1. Discrete wording or design on the pocket or breast portion of a shirt. A purchaser would typically associate the small logo on a shirt pocket or breast area with the manufacturer or the source of the shirt.
  2. A tag on the inside of a hat or garment. A purchaser would associate a logo on the tag with the maker of the garment.
  3. Logo on a tag above the back pocket of a pair of jeans. A purchaser would typically associate this mark with the manufacturer of the jeans.
  4. A small logo stamped on the back of a dinner plate or bottom of a coffee mug. Purchasers are accustomed to seeing a mark used in this location to identify the source of the tableware.

Another way to get around an “ornamental use” refusal from the USPTO is to show that the mark has “acquired distinctiveness.” Long-term use in commerce, advertising and sales figures, dealer and consumer statements, and other evidence can be used to show that consumers directly associate a mark with the source of those goods. While this probably won’t work for the covfefe applicants (since the term has only existed for about six weeks), it could be an option in your situation.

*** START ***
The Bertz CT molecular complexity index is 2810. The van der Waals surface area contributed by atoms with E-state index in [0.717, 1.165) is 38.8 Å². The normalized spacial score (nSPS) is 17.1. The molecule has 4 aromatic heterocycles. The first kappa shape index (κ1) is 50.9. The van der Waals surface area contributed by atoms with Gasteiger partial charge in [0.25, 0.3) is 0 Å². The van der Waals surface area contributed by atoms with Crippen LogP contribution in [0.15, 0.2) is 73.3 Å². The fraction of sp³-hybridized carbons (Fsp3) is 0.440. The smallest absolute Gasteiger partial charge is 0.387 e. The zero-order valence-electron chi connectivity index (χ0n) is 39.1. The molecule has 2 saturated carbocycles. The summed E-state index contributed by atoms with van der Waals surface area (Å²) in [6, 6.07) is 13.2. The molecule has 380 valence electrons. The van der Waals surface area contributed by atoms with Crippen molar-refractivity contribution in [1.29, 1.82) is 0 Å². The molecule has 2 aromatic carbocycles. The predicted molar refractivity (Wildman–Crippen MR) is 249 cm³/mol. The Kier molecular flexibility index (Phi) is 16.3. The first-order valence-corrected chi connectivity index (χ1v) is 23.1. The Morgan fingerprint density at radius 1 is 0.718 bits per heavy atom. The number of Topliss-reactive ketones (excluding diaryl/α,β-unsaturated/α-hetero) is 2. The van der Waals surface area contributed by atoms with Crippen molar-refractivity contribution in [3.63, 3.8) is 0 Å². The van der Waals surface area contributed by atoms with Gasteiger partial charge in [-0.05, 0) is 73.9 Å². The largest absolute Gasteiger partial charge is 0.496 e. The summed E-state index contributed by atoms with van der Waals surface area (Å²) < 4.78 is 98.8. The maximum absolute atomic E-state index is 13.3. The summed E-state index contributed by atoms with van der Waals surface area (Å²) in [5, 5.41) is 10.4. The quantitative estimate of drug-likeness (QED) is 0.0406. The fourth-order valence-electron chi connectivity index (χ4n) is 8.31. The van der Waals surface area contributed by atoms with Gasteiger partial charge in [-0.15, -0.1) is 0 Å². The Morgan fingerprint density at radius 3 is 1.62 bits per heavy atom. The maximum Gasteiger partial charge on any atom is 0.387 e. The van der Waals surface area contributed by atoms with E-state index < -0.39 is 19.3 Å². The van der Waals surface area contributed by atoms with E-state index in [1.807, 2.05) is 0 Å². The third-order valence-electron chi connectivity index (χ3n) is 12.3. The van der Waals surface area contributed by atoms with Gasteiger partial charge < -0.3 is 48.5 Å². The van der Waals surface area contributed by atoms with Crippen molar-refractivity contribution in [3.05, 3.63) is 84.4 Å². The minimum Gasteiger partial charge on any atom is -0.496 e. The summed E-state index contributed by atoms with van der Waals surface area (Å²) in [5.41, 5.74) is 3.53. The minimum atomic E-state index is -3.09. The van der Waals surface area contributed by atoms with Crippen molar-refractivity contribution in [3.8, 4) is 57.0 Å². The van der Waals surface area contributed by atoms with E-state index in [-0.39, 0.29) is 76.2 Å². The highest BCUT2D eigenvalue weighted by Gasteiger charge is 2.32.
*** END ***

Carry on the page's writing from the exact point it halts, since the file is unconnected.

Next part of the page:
The final option for the covfefe trademark applicants would be to move their applications to the “Supplemental Register.” Registration on the Supplemental Register doesn’t provide all the same legal advantages as registration on the Principal Register, but it does provide protection if and when someone applies for a conflicting mark later. Also, after five years of continual use, you can apply for (and in most cases will be awarded) registration on the Principal Register.

If you feel like you have captured “covfefe-like” lightning in a bottle, and want to talk about how to protect your name and/or logo, please give me a call at 435-596-9366 or shoot me an email at jarom@kkoslawyers.com.